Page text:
2.  Automatically irrigate.  One day of skipped watering during hot days will cause damage on the fruits.  Increase irrigation time during the month of June all the way to July.

3.  Apply fertilizer only in low doses.  The salts in fertilizers compete with the plants for water.

4.  Choose an area that gets morning sun and afternoon shade for tomatoes.

When choosing tomato varieties, consider their resistance to blossom-end-rot.

Tuesday, June 28, 2016

Strawberries: Understanding the Effects of Photoperiod and Temperature

Have you ever wondered why some strawberries bear fruits earlier than others?  Have you ever wondered why some strawberries bear fruits longer than other ones?  Or for that matter, have you ever wondered why some plants flower only at specific times of the year?  

Before we answer these questions, here are three terms we need to define for ease of understanding:
1. Photoperiod or Daylength is the number of hours of daylight during a 24-hr period.
2. Flower Initiation - is the beginning of reproductive phase in plants which is triggered by biochemical and hormonal changes in the plant.  For us gardeners, we would see this phenomenon later when visual indicators are met - flowers are out.  
3. Remotancy is the ability of a plant to bloom repeatedly throughout the growing season.  This is an important characteristics for flowering well as fruiting perennials because it prolongs the productivity of the plants. 

Photoperiod and Flowering
It has long been established in plant science that flower initiation is influenced by photoperiod. Extensive research has been done to show chemical and hormonal changes that correspond to varying photoperiods.  Shifts in hormone levels induced by photoperiod either lead to initiation or inhibition of flowering depending on the genetics of plants.  Angiosperms - flowering plant species - have been classified into three categories based on their response to daylength as follows:

     Short-day (SD) plants are those that bloom only when the daylength is less than twelve hours.
     Long-day (LD) plants are those that bloom only when the daylength is more than twelve hours.
     Day-Neutral (DN) plants are those that can bloom regardless of the daylength.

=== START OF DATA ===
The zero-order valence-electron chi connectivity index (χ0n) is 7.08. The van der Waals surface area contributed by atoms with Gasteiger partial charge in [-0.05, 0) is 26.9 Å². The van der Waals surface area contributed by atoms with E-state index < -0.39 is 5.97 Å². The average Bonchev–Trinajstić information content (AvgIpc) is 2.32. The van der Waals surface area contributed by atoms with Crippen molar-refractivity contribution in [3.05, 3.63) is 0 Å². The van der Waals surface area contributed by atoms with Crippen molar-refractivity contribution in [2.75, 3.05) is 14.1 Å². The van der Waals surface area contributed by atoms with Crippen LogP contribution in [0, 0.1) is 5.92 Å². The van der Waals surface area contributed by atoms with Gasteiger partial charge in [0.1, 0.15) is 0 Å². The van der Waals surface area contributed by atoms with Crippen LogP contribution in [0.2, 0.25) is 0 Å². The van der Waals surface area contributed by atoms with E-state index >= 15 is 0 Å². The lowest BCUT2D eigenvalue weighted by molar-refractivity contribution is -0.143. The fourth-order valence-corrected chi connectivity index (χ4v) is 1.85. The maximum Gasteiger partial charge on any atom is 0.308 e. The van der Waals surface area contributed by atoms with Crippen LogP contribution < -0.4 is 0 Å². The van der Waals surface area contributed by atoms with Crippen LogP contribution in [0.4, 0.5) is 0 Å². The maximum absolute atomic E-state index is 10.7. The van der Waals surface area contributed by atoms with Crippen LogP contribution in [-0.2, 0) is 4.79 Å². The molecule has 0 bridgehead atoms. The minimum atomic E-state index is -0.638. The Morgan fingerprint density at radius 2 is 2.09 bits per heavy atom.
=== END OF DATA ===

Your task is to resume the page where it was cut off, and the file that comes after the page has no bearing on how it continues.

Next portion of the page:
Strawberry Varieties and their Response to Photoperiod
Strawberry is one example of a plant that is responsive to photoperiod. which plays a significant role in its flower initiation as well as remotancy.  Strawberry varieties are classified according to their flowering response to this factor.  

June-bearing varieties - SD strawberries.   These are recommended for canning purposes because they yield a heavy crop in the summer.  They are the varieties that are generally grown commercially. June-bearing varieties bloom in spring when the days the less than 12 hours and warm enough for plants to grow at a reasonable rate.  In the fall when the days get below 12 hours of daylight, they undergo flower initiation again.

Ever-bearing varieties are LD strawberries.  These varieties start to bloom late in April when the daylength exceeds 12 hours and all the way to autumn when daylength shortens to under 12 hours again. Ever-bearing strawberries are recommended for a kitchen garden where fresh strawberries every now and then is desired.

Day-Neutral strawberries are those that are not significantly affected by photoperiod.  They bloom regardless of the photoperiod as long as other factors are favorable for growth.

Temperature and Fruit Setting 
Can we then say that strawberries will always bear fruit when the right photoperiod is achieved?  The answer is no.  The story is not that simple. The effect photoperiod on flowering assumes optimum temperatures.  After flower initiation occurs, temperature comes in and plays a significant role in the development of the flowers into a fruit.